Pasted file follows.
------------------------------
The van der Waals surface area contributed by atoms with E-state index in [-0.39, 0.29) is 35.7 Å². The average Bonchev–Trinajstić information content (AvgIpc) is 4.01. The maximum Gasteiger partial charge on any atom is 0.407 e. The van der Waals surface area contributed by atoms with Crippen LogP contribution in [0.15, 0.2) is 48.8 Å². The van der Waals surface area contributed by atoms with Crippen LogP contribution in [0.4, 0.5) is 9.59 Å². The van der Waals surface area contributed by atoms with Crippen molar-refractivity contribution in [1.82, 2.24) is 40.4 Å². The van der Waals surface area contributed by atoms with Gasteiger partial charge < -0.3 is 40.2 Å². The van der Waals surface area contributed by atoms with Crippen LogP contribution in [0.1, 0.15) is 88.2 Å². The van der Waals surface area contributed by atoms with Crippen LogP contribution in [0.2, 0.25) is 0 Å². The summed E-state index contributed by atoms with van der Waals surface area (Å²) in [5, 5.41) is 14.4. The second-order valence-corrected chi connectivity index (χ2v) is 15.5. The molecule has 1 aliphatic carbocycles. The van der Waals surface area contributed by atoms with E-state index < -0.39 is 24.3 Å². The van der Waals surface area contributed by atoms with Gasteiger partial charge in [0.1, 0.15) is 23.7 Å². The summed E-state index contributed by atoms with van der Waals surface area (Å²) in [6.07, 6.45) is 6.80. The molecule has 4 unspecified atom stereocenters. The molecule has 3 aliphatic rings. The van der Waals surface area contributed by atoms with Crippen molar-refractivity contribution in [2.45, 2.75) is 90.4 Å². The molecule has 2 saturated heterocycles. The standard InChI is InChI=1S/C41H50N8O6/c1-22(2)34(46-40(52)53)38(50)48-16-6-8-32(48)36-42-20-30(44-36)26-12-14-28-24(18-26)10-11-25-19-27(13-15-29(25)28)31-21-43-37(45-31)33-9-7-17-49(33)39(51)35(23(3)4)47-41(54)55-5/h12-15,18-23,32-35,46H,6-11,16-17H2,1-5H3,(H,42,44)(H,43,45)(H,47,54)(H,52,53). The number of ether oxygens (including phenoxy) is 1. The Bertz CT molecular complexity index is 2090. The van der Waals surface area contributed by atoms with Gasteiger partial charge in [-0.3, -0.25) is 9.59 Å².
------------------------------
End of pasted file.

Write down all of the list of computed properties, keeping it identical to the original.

The van der Waals surface area contributed by atoms with E-state index in [-0.39, 0.29) is 35.7 Å². The average Bonchev–Trinajstić information content (AvgIpc) is 4.01. The maximum Gasteiger partial charge on any atom is 0.407 e. The van der Waals surface area contributed by atoms with Crippen LogP contribution in [0.15, 0.2) is 48.8 Å². The van der Waals surface area contributed by atoms with Crippen LogP contribution in [0.4, 0.5) is 9.59 Å². The van der Waals surface area contributed by atoms with Crippen molar-refractivity contribution in [1.82, 2.24) is 40.4 Å². The van der Waals surface area contributed by atoms with Gasteiger partial charge < -0.3 is 40.2 Å². The van der Waals surface area contributed by atoms with Crippen LogP contribution in [0.1, 0.15) is 88.2 Å². The van der Waals surface area contributed by atoms with Crippen LogP contribution in [0.2, 0.25) is 0 Å². The summed E-state index contributed by atoms with van der Waals surface area (Å²) in [5, 5.41) is 14.4. The second-order valence-corrected chi connectivity index (χ2v) is 15.5. The molecule has 1 aliphatic carbocycles. The van der Waals surface area contributed by atoms with E-state index < -0.39 is 24.3 Å². The van der Waals surface area contributed by atoms with Gasteiger partial charge in [0.1, 0.15) is 23.7 Å². The summed E-state index contributed by atoms with van der Waals surface area (Å²) in [6.07, 6.45) is 6.80. The molecule has 4 unspecified atom stereocenters. The molecule has 3 aliphatic rings. The van der Waals surface area contributed by atoms with Crippen molar-refractivity contribution in [2.45, 2.75) is 90.4 Å². The molecule has 2 saturated heterocycles. The standard InChI is InChI=1S/C41H50N8O6/c1-22(2)34(46-40(52)53)38(50)48-16-6-8-32(48)36-42-20-30(44-36)26-12-14-28-24(18-26)10-11-25-19-27(13-15-29(25)28)31-21-43-37(45-31)33-9-7-17-49(33)39(51)35(23(3)4)47-41(54)55-5/h12-15,18-23,32-35,46H,6-11,16-17H2,1-5H3,(H,42,44)(H,43,45)(H,47,54)(H,52,53). The number of ether oxygens (including phenoxy) is 1. The Bertz CT molecular complexity index is 2090. The van der Waals surface area contributed by atoms with Gasteiger partial charge in [-0.3, -0.25) is 9.59 Å².